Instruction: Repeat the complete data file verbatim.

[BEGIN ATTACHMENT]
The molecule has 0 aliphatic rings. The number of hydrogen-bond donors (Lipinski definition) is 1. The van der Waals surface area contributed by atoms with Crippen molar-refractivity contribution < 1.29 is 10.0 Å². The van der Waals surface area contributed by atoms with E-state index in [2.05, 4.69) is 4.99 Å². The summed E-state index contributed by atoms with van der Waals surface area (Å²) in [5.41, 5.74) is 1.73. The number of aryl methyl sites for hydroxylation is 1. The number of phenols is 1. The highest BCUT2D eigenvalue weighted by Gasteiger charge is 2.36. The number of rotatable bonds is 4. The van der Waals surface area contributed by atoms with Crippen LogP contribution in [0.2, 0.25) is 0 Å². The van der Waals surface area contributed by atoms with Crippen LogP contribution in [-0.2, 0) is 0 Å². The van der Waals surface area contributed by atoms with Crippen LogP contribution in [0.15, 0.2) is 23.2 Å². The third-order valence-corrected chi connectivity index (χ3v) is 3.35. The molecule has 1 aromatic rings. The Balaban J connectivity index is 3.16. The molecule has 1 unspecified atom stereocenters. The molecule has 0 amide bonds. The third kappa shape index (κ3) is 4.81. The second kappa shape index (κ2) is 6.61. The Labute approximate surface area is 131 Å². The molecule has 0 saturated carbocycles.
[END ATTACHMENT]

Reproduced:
The molecule has 0 aliphatic rings. The number of hydrogen-bond donors (Lipinski definition) is 1. The van der Waals surface area contributed by atoms with Crippen molar-refractivity contribution < 1.29 is 10.0 Å². The van der Waals surface area contributed by atoms with E-state index in [2.05, 4.69) is 4.99 Å². The summed E-state index contributed by atoms with van der Waals surface area (Å²) in [5.41, 5.74) is 1.73. The number of aryl methyl sites for hydroxylation is 1. The number of phenols is 1. The highest BCUT2D eigenvalue weighted by Gasteiger charge is 2.36. The number of rotatable bonds is 4. The van der Waals surface area contributed by atoms with Crippen LogP contribution in [0.2, 0.25) is 0 Å². The van der Waals surface area contributed by atoms with Crippen LogP contribution in [-0.2, 0) is 0 Å². The van der Waals surface area contributed by atoms with Crippen LogP contribution in [0.15, 0.2) is 23.2 Å². The third-order valence-corrected chi connectivity index (χ3v) is 3.35. The molecule has 1 aromatic rings. The Balaban J connectivity index is 3.16. The molecule has 1 unspecified atom stereocenters. The molecule has 0 amide bonds. The third kappa shape index (κ3) is 4.81. The second kappa shape index (κ2) is 6.61. The Labute approximate surface area is 131 Å². The molecule has 0 saturated carbocycles.